As I sat at my computer reading this article, something clicked. A surge of insight and validation (with a hint of vindication) flooded my body. This is what my relationship was missing! I was indeed making multiple “bids” or requests for connection each day, but felt like my girlfriend only “turned toward me” a small fraction of the time.
I was familiar with the concept of validation by this time and had become quite adept at offering it to others, but I hadn’t yet learned to recognize when I needed it. As I read the article, I realized that what Gottman refers to as “turning toward” another individual is simply another way to describe validation—showing interest in and affirming the worth of another person’s comments, requests, or emotions.
This new insight opened my eyes to a clear reality: validation is critical for building healthy, satisfying relationships. What’s more, it’s critical for any relationship, romantic or otherwise. Thus, the core idea of my book is that, in order to become a “great listener,” you actually need to become a great validator.
How to Validate
Alright, enough storytelling. Let’s talk about how to validate effectively.
Effective validation has two main components:
- It identifies a specific emotion
- It offers justification for feeling that emotion
For example, let’s say you’re talking with your significant other at the end of a long day. You can tell something is bothering them, so you ask what’s up.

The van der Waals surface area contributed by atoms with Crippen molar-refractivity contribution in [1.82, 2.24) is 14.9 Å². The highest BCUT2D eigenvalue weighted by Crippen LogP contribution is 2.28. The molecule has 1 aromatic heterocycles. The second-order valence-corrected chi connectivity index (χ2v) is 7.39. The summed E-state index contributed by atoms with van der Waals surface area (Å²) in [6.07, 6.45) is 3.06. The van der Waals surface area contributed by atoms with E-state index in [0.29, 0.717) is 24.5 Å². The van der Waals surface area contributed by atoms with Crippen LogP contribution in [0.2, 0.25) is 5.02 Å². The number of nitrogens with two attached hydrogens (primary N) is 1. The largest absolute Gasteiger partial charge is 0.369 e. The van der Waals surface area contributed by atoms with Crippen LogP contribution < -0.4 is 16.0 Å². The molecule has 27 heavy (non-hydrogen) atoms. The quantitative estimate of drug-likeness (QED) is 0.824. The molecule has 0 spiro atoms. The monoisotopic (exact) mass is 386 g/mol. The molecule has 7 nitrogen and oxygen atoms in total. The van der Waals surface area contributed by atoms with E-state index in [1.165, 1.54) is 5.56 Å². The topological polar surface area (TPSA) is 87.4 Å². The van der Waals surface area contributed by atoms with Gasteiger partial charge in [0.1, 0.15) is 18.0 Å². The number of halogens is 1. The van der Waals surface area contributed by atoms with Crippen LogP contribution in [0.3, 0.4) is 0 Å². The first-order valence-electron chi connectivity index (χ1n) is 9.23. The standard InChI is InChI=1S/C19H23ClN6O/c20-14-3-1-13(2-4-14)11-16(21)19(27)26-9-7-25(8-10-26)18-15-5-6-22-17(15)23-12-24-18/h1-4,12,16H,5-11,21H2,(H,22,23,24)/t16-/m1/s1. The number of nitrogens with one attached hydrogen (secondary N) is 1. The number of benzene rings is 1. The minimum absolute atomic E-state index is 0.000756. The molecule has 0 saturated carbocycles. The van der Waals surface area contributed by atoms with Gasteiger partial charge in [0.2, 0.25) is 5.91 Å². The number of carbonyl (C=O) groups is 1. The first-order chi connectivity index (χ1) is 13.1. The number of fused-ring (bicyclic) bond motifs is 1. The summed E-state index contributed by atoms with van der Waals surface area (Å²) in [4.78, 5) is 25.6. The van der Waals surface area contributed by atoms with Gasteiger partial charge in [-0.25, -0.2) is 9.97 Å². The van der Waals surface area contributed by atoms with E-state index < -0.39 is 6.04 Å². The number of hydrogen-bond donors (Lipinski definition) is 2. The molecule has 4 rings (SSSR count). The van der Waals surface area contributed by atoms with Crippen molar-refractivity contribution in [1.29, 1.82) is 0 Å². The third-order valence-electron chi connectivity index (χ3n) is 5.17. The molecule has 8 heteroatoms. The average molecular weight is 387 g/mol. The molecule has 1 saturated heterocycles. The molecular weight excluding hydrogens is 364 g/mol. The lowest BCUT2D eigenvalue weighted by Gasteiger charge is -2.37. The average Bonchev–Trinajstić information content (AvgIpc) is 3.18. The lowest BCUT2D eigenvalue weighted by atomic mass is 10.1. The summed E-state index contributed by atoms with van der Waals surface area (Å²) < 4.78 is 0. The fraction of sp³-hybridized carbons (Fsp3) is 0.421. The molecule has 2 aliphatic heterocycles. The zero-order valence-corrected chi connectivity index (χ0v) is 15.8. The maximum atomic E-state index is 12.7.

“Ugh, I can’t stand Kate!” they say. “You know this work event we’ve been planning? She keeps changing the plans and doesn’t seem to listen to—or care at all about—what the rest of us want to do. It’s driving me crazy!”
What would you say? While it may be tempting to jump in with advice or assurance, research has shown that choosing to validate first, before offering any advice or assurance, is often the best way to help. So, you might say something like:
“Serious? Ugh, that would drive me crazy!”
Notice how that response 1) identifies a specific emotion (feeling crazy), and 2) offers justification for feeling that emotion (you would feel the same way). By holding off on the advice for a moment, and instead showing that you hear and understand where your significant other is coming from, you demonstrate respect and appreciation in a way that will instantly strengthen your connection.
Sound easy? It is. But can it really make that much of a difference? You’d be surprised.